President Donald Trump speaks about the violence at the “Unite the Right” rally in Charlottesville, Virginia, as he talks to the media in the lobby of Manhattan’s Trump Tower on August 15.KEVIN LAMARQUE/REUTERS
Hurling accusations of mental illness at opponents is nothing new in politics. But on Friday, Representative Zoe Lofgren went a step further, tabling a resolution for President Donald Trump to undergo a medical and psychiatric evaluation to determine if he is fit to hold office.
The San Jose Democrat said in Congress that the results of the test could be used by Vice President Mike Pence and members of the cabinet to determine whether Trump should be removed from office under a little known proviso in the constitution, reported Mercury News.
“President Donald J. Trump has exhibited an alarming pattern of behavior and speech causing concern that a mental disorder may have rendered him unfit and unable to fulfill his Constitutional duties,” wrote Lofgren in her resolution.
The resolution cites the 25th amendment of the constitution, which states that the vice president and cabinet have the power to temporarily remove the president from office if he or she “unable to discharge the powers and duties of his office.”
It is not the first time that questions have been asked about the psychological stability of the president.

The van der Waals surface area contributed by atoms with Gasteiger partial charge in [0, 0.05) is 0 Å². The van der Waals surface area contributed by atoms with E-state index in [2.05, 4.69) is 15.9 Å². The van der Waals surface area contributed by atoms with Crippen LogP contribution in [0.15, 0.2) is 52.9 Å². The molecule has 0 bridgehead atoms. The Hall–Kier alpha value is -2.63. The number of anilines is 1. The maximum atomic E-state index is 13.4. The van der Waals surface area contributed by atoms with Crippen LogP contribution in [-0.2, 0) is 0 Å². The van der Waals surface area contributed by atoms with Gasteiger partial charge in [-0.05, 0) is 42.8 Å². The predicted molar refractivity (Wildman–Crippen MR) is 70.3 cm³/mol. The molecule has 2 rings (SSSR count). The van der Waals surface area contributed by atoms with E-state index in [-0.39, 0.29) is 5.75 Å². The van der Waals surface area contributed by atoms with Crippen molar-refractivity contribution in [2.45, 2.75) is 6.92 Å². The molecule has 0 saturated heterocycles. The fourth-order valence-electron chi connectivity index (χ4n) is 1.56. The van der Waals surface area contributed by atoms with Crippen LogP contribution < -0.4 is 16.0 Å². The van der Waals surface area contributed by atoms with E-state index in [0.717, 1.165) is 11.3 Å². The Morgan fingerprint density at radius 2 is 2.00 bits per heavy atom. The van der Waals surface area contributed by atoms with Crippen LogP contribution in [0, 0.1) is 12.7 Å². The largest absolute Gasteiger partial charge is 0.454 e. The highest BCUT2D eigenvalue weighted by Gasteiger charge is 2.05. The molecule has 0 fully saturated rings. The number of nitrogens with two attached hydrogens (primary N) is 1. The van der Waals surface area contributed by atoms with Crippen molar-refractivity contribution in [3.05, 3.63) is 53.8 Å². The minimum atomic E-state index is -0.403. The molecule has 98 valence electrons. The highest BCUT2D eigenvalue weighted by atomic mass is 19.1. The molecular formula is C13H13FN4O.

The 1973 Goldwater Rule forbids psychiatrists from publicly commenting on the mental health of presidents without having engaged in a personal individual evaluation.
But several experts have defied the convention to speak out against Trump. In November, two Harvard psychiatrists declared that the 45th president’s “grandiosity, impulsivity, hypersensitivity to criticism and inability to distinguish between fantasy and reality” led them to question his fitness for office.
Though they stopped short of making a diagnosis, they implied that Trump suffered from Narcissistic Personality Disorder, with one of two variants of the disorder defined by the American Journal of Psychiatry as involving behavior that is “socially charming despite being oblivious to the needs of others and interpersonally exploitative.”
In February, dozens of mental health professionals signed a letter saying Trump’s “speech and actions demonstrate an inability to tolerate views different from his own, leading to rage reactions,” and show “a profound inability to empathize.”
A split has opened up between the two main professional bodies for mental health professionals in the U.S., with the American Psychoanalytic Association resolving in July that members are “free to comment about political figures as individuals,” while the larger American Psychiatric Association bars members from doing so, reinforcing the Goldwater rule.
Some experts have given Trump a clean bill of mental health. Allen Frances, Professor at Dukes University, who first defined the criteria for Narcissistic Personality Disorder said that although Trump may be a narcissist, “He is bad not mad.”
Others argue that talk of the mental health of the president is partisan backbiting under another name.
Slapping diagnoses on public figures like Trump is “essentially name-calling and it’s not constructive,” Susan Molchan, a psychiatrist who spent much of her career at the National Institutes of Health told news website FiveThirtyEight last week. “It’s making an assumption and trying to attach a stigma, and it’s not fair to people who are clearly mentally ill and aren’t bad,” she said.
But for now it’s highly unlikely that Trump will face a psychiatrist, with Lofgren’s resolution recquring approval from the GOP-controlled House, and is, unlike a bill, non-binding.